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Phasing Out Energy Subsidies as Part of Egypt’s Economic Reform Program: Impacts and Policy Implications

Authors

  • Clemens Breisinger
  • Askar Mukashov
  • Manfred Wiebelt
  • Mariam Raouf
Publication Date

By the end of the 2015/16 fiscal year, a long-standing mix of high government deficits, an overvalued exchange rate, a growing current account deficit, and declining gross international reserves had resulted in low economic growth and severe shortages of foreign exchange in Egypt. The fiscal deficit had reached around 12.5 percent of gross domestic product as a result of increasing government spending on subsidies and interest payments combined with lower revenues. The current account deficit reached around 6 percent of GDP in 2015/16 as tourism revenues, foreign direct investment, and remittances had all declined over the previous years. The GDP growth rate had dropped to 2.2 percent in 2012/13. And while GDP growth had recovered to 4.3 percent in 2015/16, this growth rate was still below the average rate of 5.5 percent that prevailed from 2004 to 2010 and was insufficient to reduce poverty and unemployment.

Facing these severe economic challenges, the government of Egypt (GOE) put in place a comprehensive economic reform program to restore macroeconomic stability and promote inclusive growth. The reform program includes the floating of the exchange rate, the phasing out of energy subsidies, and the introduction of a value-added tax (VAT) as its main elements. With the aim of improving the business climate and boosting investors’ confidence, the GOE has also formulated a new investment law to ease the establishment of new companies and encourage more investment. In the same context, the Central Bank of Egypt has eased restrictions on foreign currency transfers to facilitate the repatriation of profits for foreign companies operating in Egypt. To protect the poor and vulnerable from the anticipated (negative) impacts of such a comprehensive reform program, the GOE also expanded its social safety net by reforming and scaling up food subsidies and introducing a cash transfer program. The GOE has moved food subsidies from a ration card to a voucher-based system and increased the food subsidy allocations in 2017/18, increasing the monthly allowance per card from EGP 15 to EGP 21 for about 71 million beneficiaries. In March 2015, the GOE also introduced a cash transfer program, Takaful and Karama, to provide income support to poor families with children, to the elderly poor, and to people with disabilities. While there are signs that the economy is rebounding and Egypt’s economic outlook is becoming more favorable, it is less clear how the reform program has affected households, especially those of the poor. The objective of this chapter is to estimate the impact of the economic reform program on households based on simulations using prereform data, with a specific emphasis on the energy subsidy reform. We focus on the energy subsidy reform for several reasons:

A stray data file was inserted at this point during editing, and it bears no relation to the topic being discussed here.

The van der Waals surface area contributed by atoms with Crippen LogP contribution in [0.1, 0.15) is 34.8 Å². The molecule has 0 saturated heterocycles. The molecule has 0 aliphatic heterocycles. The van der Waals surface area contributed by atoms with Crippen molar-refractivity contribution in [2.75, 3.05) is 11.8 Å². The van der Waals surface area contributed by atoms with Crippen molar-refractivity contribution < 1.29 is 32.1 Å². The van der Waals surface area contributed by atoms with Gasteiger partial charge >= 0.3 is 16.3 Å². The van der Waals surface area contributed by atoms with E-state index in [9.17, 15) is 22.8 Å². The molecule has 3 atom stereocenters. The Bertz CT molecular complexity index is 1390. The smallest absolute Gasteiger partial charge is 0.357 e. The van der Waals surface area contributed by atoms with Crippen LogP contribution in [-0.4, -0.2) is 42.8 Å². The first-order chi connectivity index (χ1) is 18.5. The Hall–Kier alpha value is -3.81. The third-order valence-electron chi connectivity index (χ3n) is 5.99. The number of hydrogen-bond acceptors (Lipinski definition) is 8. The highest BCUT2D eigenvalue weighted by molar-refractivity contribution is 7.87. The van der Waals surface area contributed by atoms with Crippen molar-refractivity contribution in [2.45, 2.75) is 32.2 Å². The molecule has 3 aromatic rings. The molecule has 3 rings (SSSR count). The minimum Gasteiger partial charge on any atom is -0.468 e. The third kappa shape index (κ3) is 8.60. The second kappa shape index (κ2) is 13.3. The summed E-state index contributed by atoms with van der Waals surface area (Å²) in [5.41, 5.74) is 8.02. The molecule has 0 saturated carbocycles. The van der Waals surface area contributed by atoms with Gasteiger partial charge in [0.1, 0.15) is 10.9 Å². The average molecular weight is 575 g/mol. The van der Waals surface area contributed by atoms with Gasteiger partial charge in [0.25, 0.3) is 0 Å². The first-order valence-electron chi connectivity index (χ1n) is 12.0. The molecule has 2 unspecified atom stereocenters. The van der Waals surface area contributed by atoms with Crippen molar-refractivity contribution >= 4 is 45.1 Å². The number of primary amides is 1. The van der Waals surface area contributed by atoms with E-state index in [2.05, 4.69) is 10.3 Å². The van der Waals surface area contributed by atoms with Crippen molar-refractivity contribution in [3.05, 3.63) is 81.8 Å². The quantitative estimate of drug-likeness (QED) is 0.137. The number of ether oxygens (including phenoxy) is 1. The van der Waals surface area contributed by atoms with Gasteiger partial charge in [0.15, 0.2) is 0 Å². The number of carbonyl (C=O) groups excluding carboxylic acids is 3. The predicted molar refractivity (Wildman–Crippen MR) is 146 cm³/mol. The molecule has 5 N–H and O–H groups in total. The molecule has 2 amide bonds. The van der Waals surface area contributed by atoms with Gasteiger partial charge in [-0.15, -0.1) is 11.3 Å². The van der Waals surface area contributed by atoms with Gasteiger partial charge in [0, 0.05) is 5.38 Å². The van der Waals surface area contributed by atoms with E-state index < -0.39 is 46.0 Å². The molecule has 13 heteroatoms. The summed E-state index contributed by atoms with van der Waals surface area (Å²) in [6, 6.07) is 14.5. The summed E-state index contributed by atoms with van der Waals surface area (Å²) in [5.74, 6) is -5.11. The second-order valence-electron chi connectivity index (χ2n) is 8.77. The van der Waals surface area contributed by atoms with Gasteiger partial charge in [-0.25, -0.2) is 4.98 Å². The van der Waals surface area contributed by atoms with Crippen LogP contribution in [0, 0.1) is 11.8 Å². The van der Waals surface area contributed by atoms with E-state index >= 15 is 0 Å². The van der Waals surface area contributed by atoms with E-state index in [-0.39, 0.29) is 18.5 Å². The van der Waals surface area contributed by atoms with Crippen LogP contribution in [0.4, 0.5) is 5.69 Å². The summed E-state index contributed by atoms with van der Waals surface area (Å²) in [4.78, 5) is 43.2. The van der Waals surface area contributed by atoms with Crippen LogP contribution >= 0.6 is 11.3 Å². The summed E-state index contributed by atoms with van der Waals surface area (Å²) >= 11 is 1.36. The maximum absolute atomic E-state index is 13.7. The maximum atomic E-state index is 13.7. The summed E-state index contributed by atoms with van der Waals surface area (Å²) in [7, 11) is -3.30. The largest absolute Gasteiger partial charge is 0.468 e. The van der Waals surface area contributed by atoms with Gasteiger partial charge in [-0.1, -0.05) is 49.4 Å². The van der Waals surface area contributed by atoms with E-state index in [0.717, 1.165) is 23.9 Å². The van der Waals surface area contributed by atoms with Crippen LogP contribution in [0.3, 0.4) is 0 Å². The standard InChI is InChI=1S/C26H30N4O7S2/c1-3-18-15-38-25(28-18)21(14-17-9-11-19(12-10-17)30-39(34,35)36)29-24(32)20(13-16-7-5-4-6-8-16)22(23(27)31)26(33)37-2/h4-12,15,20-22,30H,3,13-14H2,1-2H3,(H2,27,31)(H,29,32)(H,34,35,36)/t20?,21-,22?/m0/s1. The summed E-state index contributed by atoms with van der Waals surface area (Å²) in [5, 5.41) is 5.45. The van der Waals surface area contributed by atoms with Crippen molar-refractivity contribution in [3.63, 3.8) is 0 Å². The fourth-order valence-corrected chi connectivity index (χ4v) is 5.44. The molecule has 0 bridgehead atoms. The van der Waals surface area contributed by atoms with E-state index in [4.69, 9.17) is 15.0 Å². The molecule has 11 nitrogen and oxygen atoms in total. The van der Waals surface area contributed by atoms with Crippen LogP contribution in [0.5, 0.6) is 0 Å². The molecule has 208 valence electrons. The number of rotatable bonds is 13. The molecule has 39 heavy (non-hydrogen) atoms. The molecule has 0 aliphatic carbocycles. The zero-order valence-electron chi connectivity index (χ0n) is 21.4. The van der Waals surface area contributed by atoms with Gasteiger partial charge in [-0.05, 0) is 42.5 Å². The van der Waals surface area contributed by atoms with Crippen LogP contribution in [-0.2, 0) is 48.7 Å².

● The energy subsidy reform is an ongoing process that is planned to continue until at least 2020, when domestic energy prices should reach world market levels.70 As such, the findings from the simulations done in this chapter are not only useful for estimating the distributional impacts of the reform steps taken between 2014 and 2017 but may also help decision making regarding the size of the expected impacts that are still to come.

● The devaluation was a one-time shock to the economy, rather than an ongoing policy reform process. As such, while we capture the devaluation as part of our scenarios, we put less emphasis on this issue in our discussion of results.

● We do not specifically examine the impact of VAT, as the shift from the preexisting sales tax to a VAT is more a shift in tax systems rather than a new tax. It is not expected to have large distributions implications. In addition, the absence of detailed data on the new and old tax rates by specific product and their matching to data in the social accounting matrix (SAM) would make it extremely difficult to assess such a shift in an economy-wide framework.

● Finally, we include the impact of scaling up the food subsidies and the introduction of the cash transfer program in our analysis to estimate how those programs may have helped households mitigate the impacts of the energy subsidy reforms, especially poor households.

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